"gasPrice": w3.eth.gas_price,
    "from": my_address,
    "nonce": nonce,
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13. Finally, let's sign our transaction and deploy it.

# Sign the transaction
signed_txn = w3.eth.account.sign_transaction(transaction, private_key=private_key)

print("Deploying Contract!")
# Sent it
tx_hash = w3.eth.send_raw_transaction(signed_txn.rawTransaction)

# Wait for the transaction to be mined, and get the transaction receipt
print("Waiting for Transaction to finish...")

print(f"Done! Contract Deployed to {tx_receipt.contractAddress}")
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Well done! We have successfully learned to deploy Smart Contract to the local blockchain.

Interacting with our smart contract

There are two types of Interaction one can make with a Smart Contract:

  1. Call -> Simulate making the call and getting a return value
  2. Transact -> Actually make a state change

Let's perform both the interaction with our smart contract :

1. To call a public function numberOfEnteries()from SmartContractDemo, go back to

# Working with the contracts
smart_contract_demo = w3.eth.contract(address=tx_receipt.contractAddress, abi=abi)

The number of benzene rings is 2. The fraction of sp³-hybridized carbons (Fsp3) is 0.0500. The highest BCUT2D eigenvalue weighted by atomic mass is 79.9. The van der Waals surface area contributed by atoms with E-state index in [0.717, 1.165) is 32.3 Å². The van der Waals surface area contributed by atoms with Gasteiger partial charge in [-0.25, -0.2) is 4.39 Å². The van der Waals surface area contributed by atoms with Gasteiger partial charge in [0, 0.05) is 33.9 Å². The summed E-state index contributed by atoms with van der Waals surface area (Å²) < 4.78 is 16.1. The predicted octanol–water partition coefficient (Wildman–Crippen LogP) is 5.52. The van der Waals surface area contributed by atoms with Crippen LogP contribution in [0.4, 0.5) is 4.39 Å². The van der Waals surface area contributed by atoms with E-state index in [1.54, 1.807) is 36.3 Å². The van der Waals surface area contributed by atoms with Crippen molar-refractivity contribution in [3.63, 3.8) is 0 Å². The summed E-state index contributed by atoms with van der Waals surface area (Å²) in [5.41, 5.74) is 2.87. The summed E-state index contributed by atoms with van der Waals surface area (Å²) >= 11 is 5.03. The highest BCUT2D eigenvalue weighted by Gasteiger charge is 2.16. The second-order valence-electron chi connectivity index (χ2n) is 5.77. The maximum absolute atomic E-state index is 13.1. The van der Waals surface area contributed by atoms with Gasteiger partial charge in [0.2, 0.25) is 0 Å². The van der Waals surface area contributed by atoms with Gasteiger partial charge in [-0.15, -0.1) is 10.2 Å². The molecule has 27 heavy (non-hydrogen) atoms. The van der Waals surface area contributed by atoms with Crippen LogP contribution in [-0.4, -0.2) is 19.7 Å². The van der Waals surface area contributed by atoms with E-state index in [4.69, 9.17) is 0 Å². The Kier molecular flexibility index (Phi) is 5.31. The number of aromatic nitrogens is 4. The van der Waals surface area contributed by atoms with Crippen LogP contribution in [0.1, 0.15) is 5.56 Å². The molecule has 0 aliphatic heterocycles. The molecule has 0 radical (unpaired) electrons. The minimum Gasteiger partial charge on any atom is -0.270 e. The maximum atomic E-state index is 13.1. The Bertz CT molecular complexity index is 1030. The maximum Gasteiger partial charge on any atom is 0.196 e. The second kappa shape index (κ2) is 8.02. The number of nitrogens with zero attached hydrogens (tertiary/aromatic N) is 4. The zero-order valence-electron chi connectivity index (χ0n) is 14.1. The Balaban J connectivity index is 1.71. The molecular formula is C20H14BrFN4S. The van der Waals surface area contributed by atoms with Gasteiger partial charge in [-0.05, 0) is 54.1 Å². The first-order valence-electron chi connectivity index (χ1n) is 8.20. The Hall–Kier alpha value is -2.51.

print(f"Number of Enteries in idCard array is {smart_contract_demo.functions.numberOfEnteries()}")
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2. Now a state change by adding a data to the idCard array using the function store():

store_transaction ="Naruto", "10-10-1999").buildTransaction({
    "chainId": chain_id,
    "gasPrice": w3.eth.gas_price,

signed_store_txn = w3.eth.account.sign_transaction(
    store_transaction, private_key=private_key

signed_store_hash = w3.eth.send_raw_transaction(signed_store_txn.rawTransaction)

tx_receipt = w3.eth.wait_for_transaction_receipt(signed_store_hash)
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Whenever we make a state change, the transaction has to be signed first with our private key.

Calling a view or pure public function doesn't cost anything.
Whereas deploying a smart contract and making a function call that changes the state of the blockchain cost some amount of GAS Fees.

3. Finally, finish it by again calling numberOfEnteries() function and retrieve() function.

print(f"Number of Enteries in idCard array is {smart_contract_demo.functions.numberOfEnteries()}")

print(f"Person at 0th index in idCard array is {smart_contract_demo.functions.idCard(0)}")
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4. Now run the file (run via terminal: python ./


Now, if we check the ganache-cli, we can find two transaction records there,

  1. The First transaction is about contract creation.
  2. The Second transaction is made we call the store function to add Personal detail to idCard array.


Resource Link

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I hope you have found this article helpful. Thank you for reading!